Canada will have to wait until at least March to start its qualifying journey for the 2022 World Cup in Qatar.
CONCACAF’s already-delayed qualifiers were to start in the FIFA international match windows in October and November. But CONCACAF, which covers North and Central America and the Caribbean, announced Tuesday that first-round qualifying matches will now kick off next March.
The two governing bodies cited “challenging public health situations” and travel restrictions due to the COVID-19 pandemic. The delay affects what is the third incarnation of CONCACAF qualifying for the tournament due to the pandemic.
When play does start, the Canadian men will be the top seed in a first-round group consisting of Suriname, Bermuda, the Cayman Islands and Aruba.
CONCACAF qualifying, which involves 35 countries over three rounds, will send three teams to the 2022 World Cup with another team advancing to an intercontinental playoff.
CONCACAF’s plan had been to conclude qualifying by March 2022. Tuesday’s announcement did not put an end date to the revised schedule.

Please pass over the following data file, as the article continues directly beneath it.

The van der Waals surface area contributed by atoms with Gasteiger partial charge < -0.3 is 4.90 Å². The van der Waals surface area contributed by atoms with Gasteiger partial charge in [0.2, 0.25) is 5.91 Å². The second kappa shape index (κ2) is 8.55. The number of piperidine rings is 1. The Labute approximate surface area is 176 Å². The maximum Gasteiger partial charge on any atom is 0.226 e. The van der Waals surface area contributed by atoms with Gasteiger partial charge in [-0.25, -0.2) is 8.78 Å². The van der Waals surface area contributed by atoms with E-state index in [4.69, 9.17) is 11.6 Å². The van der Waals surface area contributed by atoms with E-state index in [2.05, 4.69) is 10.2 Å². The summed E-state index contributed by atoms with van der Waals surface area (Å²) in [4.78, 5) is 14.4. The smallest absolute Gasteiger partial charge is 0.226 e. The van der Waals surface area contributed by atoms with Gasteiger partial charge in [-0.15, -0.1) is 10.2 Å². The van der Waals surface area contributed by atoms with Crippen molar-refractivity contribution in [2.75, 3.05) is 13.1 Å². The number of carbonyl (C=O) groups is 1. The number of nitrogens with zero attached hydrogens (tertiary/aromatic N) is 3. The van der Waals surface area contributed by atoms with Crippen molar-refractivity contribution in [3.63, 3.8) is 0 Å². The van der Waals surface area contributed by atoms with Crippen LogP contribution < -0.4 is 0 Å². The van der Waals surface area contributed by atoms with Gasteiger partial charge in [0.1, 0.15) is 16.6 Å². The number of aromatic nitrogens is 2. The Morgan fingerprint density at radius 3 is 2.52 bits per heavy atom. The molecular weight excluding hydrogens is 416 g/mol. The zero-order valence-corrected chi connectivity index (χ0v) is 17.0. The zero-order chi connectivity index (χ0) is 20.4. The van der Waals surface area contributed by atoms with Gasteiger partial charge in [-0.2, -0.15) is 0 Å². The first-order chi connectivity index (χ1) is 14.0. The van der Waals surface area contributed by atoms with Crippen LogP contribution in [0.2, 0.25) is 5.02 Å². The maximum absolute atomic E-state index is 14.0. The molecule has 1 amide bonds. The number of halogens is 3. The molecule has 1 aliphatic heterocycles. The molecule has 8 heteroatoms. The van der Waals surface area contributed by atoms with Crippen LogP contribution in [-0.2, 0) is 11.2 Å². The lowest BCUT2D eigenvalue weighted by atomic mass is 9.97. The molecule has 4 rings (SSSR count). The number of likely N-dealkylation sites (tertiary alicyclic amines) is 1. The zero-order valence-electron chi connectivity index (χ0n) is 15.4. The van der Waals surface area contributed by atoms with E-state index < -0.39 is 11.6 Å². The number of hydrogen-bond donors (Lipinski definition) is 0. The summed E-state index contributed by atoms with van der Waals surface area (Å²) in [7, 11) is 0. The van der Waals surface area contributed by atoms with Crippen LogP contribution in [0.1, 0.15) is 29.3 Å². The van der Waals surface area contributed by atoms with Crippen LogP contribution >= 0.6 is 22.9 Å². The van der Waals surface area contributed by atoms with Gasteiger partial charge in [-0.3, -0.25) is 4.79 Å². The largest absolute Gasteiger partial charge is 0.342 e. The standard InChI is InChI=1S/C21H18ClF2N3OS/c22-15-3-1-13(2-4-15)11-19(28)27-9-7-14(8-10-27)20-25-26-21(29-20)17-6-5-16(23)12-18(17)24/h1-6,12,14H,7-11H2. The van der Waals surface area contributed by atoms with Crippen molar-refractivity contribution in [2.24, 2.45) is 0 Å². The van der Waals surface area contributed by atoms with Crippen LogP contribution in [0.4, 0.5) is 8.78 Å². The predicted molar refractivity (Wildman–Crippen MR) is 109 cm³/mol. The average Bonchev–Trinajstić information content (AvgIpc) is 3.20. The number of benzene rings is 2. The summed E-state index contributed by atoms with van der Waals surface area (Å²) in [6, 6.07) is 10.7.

Canadian men ranked 73rd
Instead, CONCACAF said it will work with FIFA to finalize a new qualifying schedule, beginning with the first round in March 2021. The 2022 Qatar tournament is slated to run Nov. 21 through Dec. 18.
CONMEBOL, the South American confederation, has also delayed its qualifying schedule, pushing games back from September to October 2020. The goal is to complete the South American qualification in March 2022.
The Canadian men, currently ranked 73rd in the world and seventh in CONCACAF, have not played since Jan. 15 when they lost 1-0 to 39th-ranked Iceland in a friendly in Irvine, Calif.
Once CONCACAF qualifying starts, Canada will play each of the other teams in its first-round group once for a total of four matches — two home and two away.
The winners of each of the six first-round groups advance to the second round, which was to have featured three home-and-home series starting in March 2021. The three home-and-home series winners will then join the region’s top five teams — Mexico, the United States, Costa Rica, Jamaica and Honduras — in the final round.
The final eight teams will play each other home and away, with each side playing 14 matches.
The Canadian men have qualified for the World Cup just once, in 1986 in Mexico. It is co-hosting the 2026 tournament, which will be expanded to 48 teams from 32, along with the U.S. and Mexico.